In the argument portion of his brief appellant sets forth that portion of the report read by Mr. Stevens, and above quoted, and asserts that the "trial court abused its discretion" in permitting that portion of the report to be read to the jury because (a) Cordell Brown had not been qualified as an expert witness, (b) the portion read contains nothing to connect the samples tested to samples from the scene, and (c) Cordell Brown was not available for cross-examination.

We have set forth the complete objections made by appellant to the reading of portions of the report prepared by Cordell Brown. There was no objection that Cordell Brown was not qualified as an expert, or that there was no connection shown between the samples of wood from appellant's clothing and the samples of wood from the scene. Also, there was no mention of these matters in the motion for new trial. However, we note that there was testimony that Mr. Brown was the "Chief Criminalist" for the St. Louis Metropolitan Police Department, and that he "had about a thousand cases" when he left that employment. Also, other testimony did establish the connection between the wood samples.

The contention that Cordell Brown was not available for cross-examination is answered by Allen v. St. Louis Public Service Co., 365 Mo. 677, 285 S.W.2d 663, 55 A.L.R.2d 1022, where it was ruled: "Objections to such [business] records as hearsay and as depriving a party of the right of cross-examination are, therefore, not effective if the records have been properly qualified under the Uniform Business Records Act. * * * Since the hearsay objection is obviated, we see no reason why *243 a proper expert medical opinion contained in a hospital record should not be accorded dignity equal to that of a similar opinion from the witness stand; to preserve the right of cross-examination intact as to such matters would be to repeal the statute." We find no merit to appellant's first point.

The state offered in evidence Exhibits No. 34 and No. 35 which were identified as wood chips from the door of the building and debris from floor. Exhibit No. 36 was the police laboratory report previously referred to, and Exhibit No. 37 was a "standard laboratory pill-box-type container" which contained a sliver of wood taken from appellant's coat pocket. Appellant's second point is that the court erred in admitting into evidence these exhibits "because the chain of possession had been broken."

There was no objection to the admission in evidence of Exhibits No. 34 and No. 35, and for that reason no issue is preserved for appellate review. State v. Howard, Mo., 449 S.W.2d 662. Exhibit No. 36 was the laboratory report. As previously noted, it was qualified as a business record, it was not admitted in evidence in its entirety and appellant made no objection to the parts read from it on the basis now presented.

Exhibit No. 37 was objected to on the basis now asserted, but we find no merit to the contention. The business record established that Mr. Brown had obtained a sliver of wood from the coat pocket of appellant. The laboratory number on the box corresponded with the number on Mr. Brown's report which referred to the pocket of appellant's coat, otherwise identified as Exhibit No. 33. Exhibit No. 37 was obtained from the police files which were kept and maintained by Mr. Brown when he was with the department, and by Mr. Stevens after Mr. Brown left.

In State v. Rose, Mo., 428 S.W.2d 737, in discussing the contention there made that there was no sufficient chain of possession, this court stated: "It is not necessary that some witness must have continually watched an exhibit or kept it in his personal possession. The purpose of such a requirement is to prevent tampering or alteration of exhibits or any substitution." In this case the exhibit was turned over to and kept in the regular manner by the police laboratory. There is not the slightest indication that there was any improper tampering with the exhibit. We find no merit to this point.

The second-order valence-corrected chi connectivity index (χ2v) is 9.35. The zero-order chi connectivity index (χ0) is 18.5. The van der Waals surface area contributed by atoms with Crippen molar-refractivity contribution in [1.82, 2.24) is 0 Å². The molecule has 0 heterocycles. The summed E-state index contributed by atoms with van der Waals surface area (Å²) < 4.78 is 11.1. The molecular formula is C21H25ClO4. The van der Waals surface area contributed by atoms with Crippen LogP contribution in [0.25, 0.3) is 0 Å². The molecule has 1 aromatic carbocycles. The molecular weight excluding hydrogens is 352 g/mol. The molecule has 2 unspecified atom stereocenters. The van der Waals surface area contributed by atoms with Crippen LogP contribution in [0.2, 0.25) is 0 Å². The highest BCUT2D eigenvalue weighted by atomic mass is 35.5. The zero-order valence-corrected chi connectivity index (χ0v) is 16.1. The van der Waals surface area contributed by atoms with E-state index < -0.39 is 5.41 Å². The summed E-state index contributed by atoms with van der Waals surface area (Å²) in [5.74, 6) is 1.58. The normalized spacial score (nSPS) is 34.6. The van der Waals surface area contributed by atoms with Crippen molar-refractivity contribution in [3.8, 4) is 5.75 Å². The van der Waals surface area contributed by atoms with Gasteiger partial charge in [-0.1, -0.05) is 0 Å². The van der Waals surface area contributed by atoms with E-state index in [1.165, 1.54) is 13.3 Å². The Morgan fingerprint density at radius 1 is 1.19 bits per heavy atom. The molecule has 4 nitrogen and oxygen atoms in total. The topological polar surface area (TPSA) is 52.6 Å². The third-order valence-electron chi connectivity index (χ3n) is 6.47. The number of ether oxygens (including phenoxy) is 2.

Appellant's third point is that the court abused its discretion in not allowing him to recall Police Officer Cartelyou. What actually occurred is not entirely clear. Officer Cartelyou testified for the State. On cross-examination he testified that he saw appellant walk "to the back of the truck and down the street." He was asked: "He didn't come in front of the truck?" and he replied, "I don't recall, but I'm sure this is where the thing happened; it's been nine months ago, but I think here." The record shows that Officer Cartelyou was called by appellant, but from the discussion it appears appellant sought to recall him for additional cross-examination. He was asked: "I believe you also testified that you saw one walk in back of the truck and walk east." There then followed a discussion, and appellant stated he wanted to impeach the officer by showing that "this officer testified during the motion that he saw the suspect walk in front of the truck * * * and he testified yesterday * * * that the defendant walked in back of the truck." There is no hearing on any motion included in the transcript. Appellant's counsel further stated that "when I asked him that question I didn't have the other record." The reference to "that question" apparently was the question asked the officer on cross-examination, which is quoted above.

We find no prejudicial error in the ruling of the trial court. First, this was an attempt to impeach the officer on a most trivial matter. The truck was parked at the front door of the building. Whether *244 appellant walked behind it or in front of it and then eastward was of little or no consequence. It is not error to exclude offers to impeach on immaterial or collateral matters. State v. Miles, Mo., 412 S.W.2d 473. Also, this was a matter which could have been brought out when the officer was on the stand; at least the foundation for later impeachment could then have been brought out. Whether appellant should be permitted at this stage of the trial to recall the officer to lay a foundation for impeachment was in the discretion of the court, and the record does not demonstrate an abuse of that discretion. State v. Neal, 350 Mo. 1002, 169 S.W.2d 686, 696.